Thursday, February 4, 2016

The Board of Trustees declared CSU financially exigent today

Very sad day at the Board meeting. See the link to the story in the Chicago Tribune.

Chicago State University declares financial crisis due to state budget mess
Jodi S. CohenContact Reporter
Chicago Tribune

Chicago State University declared a financial crisis Thursday, laying the groundwork for a plan that could include major cuts at the South Side public institution.

By claiming financial exigency, the university also is sending a message to Springfield, where a budget impasse since July has meant colleges have gone without state funding for seven months. Chicago State officials had previously said there would not be enough money to pay employees come March, but new President Thomas Calhoun Jr. on Thursday declined to lay out a "doomsday" scenario.

With a notably quiet and somber crowd watching, trustees unanimously approved a motion to declare the school in "a universitywide state of financial exigency," the term used in academia to declare a financial emergency.

Under that definition, a university generally has an easier time bypassing contracts to lay off employees, including tenured professors. The American Association of University Professors defines financial exigency as an "imminent financial crisis which threatens the survival of the institution as a whole," and one that "cannot be alleviated by less drastic means" than firing faculty.

The board also named a committee of administrators who will "decide all employment actions, including layoffs, reductions in compensation, terminations and significant position modifications."

Officials are looking at other ways to cut expenses, such as closing a building or consolidating classroom spaces to save on utility costs.

The university, with about 4,500 students, plans to find a way to finish the semester. Many faculty and students wore "CSU" pins and wore green — the school color — to show their support of the school.

"We will, as the president said, come through this semester together," said Trustee Nikki Zollar. "We will stand as one body, we will have graduates, we will be CSU as we always have been. We will stand strong and we do love each of you."

About 30 percent of the university's funding — approximately $36 million a year — comes from the state.


  1. How much of the administration is anticipated to be on the chopping block? Hopefully the administrators that the board has assigned to making the "decisions" aren't the ones that in fact should probably go themselves - Watson leftovers. Faculty should be the last resort when it comes to lay offs. Saddening and sickening that it has come to this.

    1. It does seem odd that faculty would not participate in decisions regarding faculty layoffs.

    2. I found the last line interesting (and wonder if there's any truth to it) in this excerpt from press release on it sites: "In addition to declaring exigency, the Board established a Management Action Committee, which is chaired by the President of the University and includes senior members of the administration, who will continue the ongoing task of thoroughly reviewing all aspects of University spending and make recommendations on where additional cost saving measurers can be found. Lastly, the Board created an Advisory Committee, which will have faculty, staff and student representation and will give input to the Management Action Committee." Was there a call for volunteers for the Advisory committee or is the administration picking and choosing those that it can puppeteer?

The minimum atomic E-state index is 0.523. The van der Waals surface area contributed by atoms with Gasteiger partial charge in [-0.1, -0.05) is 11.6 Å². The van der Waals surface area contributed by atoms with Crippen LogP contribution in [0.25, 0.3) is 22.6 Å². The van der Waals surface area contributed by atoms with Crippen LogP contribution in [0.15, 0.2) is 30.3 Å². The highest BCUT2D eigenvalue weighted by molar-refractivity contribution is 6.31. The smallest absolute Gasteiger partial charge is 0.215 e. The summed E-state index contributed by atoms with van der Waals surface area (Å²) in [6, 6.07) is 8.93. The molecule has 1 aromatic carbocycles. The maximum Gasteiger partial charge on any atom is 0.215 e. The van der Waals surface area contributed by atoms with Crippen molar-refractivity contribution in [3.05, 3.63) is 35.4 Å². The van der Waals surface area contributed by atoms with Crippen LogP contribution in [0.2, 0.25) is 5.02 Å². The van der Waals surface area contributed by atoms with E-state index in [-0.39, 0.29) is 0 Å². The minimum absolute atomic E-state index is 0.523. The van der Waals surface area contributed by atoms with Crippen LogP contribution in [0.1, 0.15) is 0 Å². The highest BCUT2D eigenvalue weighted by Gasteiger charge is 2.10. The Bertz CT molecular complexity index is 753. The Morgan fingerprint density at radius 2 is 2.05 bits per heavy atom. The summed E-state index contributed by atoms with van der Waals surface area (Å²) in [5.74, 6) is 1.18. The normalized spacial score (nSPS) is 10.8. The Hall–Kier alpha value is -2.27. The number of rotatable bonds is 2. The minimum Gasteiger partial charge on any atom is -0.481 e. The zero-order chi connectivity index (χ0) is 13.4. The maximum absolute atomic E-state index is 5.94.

2. According to the AAUP data, CSU seems to be continuing the long tradition of failed colleges and universities. All of the ones that failed seemed to have negligible to zero faculty input at all stages of the process.

    What this inept board needs to be educated in (and, more importantly, the State as a whole), is the consequences of their malfeasance, which is ENTIRELY due their total lack of regard for faculty input. The AAUP also recognized that the strongest universities have the greatest faculty input. THAT failure has been manifest for decades. The lack of a faculty member on the Board has long shown their disregard and the Presidents that they have inflicted upon us have shown their contempt for the faculty.

    We should go to the people of the State. Demand that Rauner address why he has allowed this institution that he labels as corrupt and inept continue with this BOT, when he alone has the power to appoint and remove them. It's not like we faculty have not tried to rid ourselves of these parasites.

  3. Some pertinent quotes from Hermene Hartman:

    "Wouldn't you like to work for full salary and work only three hours a week. Wow. What job."

    "What's so wrong with teaching a full course load."

    "But Watson is the president with a board of directors and taxpayers to account to."

    "Chicago State University is not a villa for cultural icons; it's an institution of higher learning."

    "The best thing any distinguished professor/cultural icon could do is to roll up his sleeves and engage students. In doing so, he would join the ranks of distinguished professors who have taught and authored books."

    Where is Hermene Hartman now that we are in financial exigency?

    "Dr. Wayne Watson, the President of Chicago State University, and I were Vice Chancellors of City Colleges together, he is my friend."

    Are we going to lay off library faculty and staff while he is collecting a president's salary and occupying an office in the very same building?

    Terminating Wayne Watson should be the first response. I welcome the boost to morale on campus.